The opposition Civic Democratic Party has confirmed it will call for a no-vote of confidence in the government in the lower house of parliament this week. Speaking at a press conference, deputy party chairman Petr Necas explained the reason for the call was the current government public finance reform plan, which will leave the country in its biggest debt in its entire history. The government is therefore a threat to the country's economy and its internal and foreign policies, Mr Necas said.
The Czech government has approved the basic idea of a new law that is to protect the public against discrimination, government spokesperson Anna Veverkova said on Monday. The cabinet is yet to decide whether it is to be mediated by the public human rights protector or a special independent Centre for Equal Treatment.
UN High Commissioner for Human Rights Bertrand Ramcharan will be attending a seminar this Wednesday discussing the global fight against racism, discrimination and the problems faced by the Roma community. The seminar, which is to be held at the foreign ministry in Prague and chaired by Czech Human Rights Commissioner Jan Jarab, is to be a follow-up meeting on the UN's World Conference Against Racism that was held in Durban, South Africa, in 2001. Experts from international and non-governmental organisations will be discussing the developments in the fight against racism since the 2001 conference. During his trip to Prague, Mr Ramcharan also plans to meet with Czech Foreign Minister Cyril Svoboda.
Czech police are searching for a person who is threatening to set public places on fire unless he receives considerable sums of money. While putting out a fire at a forest near the north-western town of Most on Friday, fire fighters found an anonymous letter from a person admitting to having started the fire and calling for one million Czech crowns, to stop him from proceeding to light another forest. Police are investigating the case and have not released any further details.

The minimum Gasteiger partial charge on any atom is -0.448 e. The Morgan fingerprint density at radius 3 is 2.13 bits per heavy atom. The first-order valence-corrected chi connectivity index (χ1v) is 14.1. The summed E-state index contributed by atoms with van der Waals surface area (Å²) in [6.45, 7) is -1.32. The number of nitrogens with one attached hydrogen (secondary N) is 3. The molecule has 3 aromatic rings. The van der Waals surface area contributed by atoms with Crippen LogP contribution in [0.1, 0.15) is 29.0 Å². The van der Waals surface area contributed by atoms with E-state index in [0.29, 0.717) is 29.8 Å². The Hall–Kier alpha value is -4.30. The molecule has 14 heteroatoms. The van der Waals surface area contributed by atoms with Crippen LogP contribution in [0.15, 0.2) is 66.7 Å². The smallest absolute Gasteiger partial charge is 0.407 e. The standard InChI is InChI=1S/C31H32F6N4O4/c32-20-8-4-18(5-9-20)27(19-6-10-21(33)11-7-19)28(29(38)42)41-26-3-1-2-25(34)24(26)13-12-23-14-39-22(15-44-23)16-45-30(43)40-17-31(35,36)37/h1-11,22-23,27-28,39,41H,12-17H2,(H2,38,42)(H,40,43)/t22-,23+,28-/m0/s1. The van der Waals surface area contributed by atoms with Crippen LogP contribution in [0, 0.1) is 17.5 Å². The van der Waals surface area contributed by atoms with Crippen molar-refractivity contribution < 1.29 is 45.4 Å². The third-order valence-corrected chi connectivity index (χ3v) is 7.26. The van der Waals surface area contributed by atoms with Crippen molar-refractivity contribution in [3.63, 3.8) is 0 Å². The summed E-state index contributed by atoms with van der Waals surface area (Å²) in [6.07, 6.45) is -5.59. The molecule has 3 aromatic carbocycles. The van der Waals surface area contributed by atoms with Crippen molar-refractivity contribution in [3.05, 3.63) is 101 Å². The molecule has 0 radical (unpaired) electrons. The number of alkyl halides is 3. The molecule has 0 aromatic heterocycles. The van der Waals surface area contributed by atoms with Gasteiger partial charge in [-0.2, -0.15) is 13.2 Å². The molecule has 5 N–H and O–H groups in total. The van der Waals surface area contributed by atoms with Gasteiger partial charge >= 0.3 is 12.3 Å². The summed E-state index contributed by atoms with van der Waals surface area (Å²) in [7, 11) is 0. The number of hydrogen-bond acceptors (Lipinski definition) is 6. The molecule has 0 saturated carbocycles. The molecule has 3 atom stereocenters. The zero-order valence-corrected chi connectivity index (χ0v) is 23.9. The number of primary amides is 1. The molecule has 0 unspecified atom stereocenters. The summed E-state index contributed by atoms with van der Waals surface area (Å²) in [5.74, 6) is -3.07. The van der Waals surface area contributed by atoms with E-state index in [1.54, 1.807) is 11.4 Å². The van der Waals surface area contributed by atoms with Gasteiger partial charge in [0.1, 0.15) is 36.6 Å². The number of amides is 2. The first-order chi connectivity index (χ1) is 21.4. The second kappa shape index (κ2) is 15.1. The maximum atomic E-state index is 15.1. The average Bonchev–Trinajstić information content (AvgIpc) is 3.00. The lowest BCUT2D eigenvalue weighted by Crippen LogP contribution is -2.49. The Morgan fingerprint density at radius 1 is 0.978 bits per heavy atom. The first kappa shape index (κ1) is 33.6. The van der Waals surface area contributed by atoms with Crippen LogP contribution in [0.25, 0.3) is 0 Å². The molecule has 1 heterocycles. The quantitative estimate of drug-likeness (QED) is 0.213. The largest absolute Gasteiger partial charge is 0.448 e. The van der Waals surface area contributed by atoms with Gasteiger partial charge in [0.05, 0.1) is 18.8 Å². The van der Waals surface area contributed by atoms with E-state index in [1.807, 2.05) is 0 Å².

Prague police are planning to open what they call a "preventive corner" at one of its stations on Kongressova street, at which the public would be informed how to protect their property and where to turn to with various problems. From September 24, the station will be open for two hours every Wednesday, the Interior Ministry informed on its website.
The Reuters news agency reported on Monday that financial markets assign more than a 50 percent chance of the Czech government surviving key parliamentary votes on public finance reforms to prepare the country for adopting the euro. In a Reuters poll of domestic and foreign analysts, a dozen out of 13 respondents predicted Prime Minister Vladimir Spidla's cabinet would stay afloat despite uncertainty over whether it has enough votes to push the reform package through parliament. One analyst said the government was likely to fall apart after the fiscal reform debate which opens on Tuesday afternoon. The three parties in the ruling coalition have 101 deputies in the 200-seat lower house.
Tuesday is expected to be a little colder than in the past few days with temperatures between 22-26 degrees Celsius.
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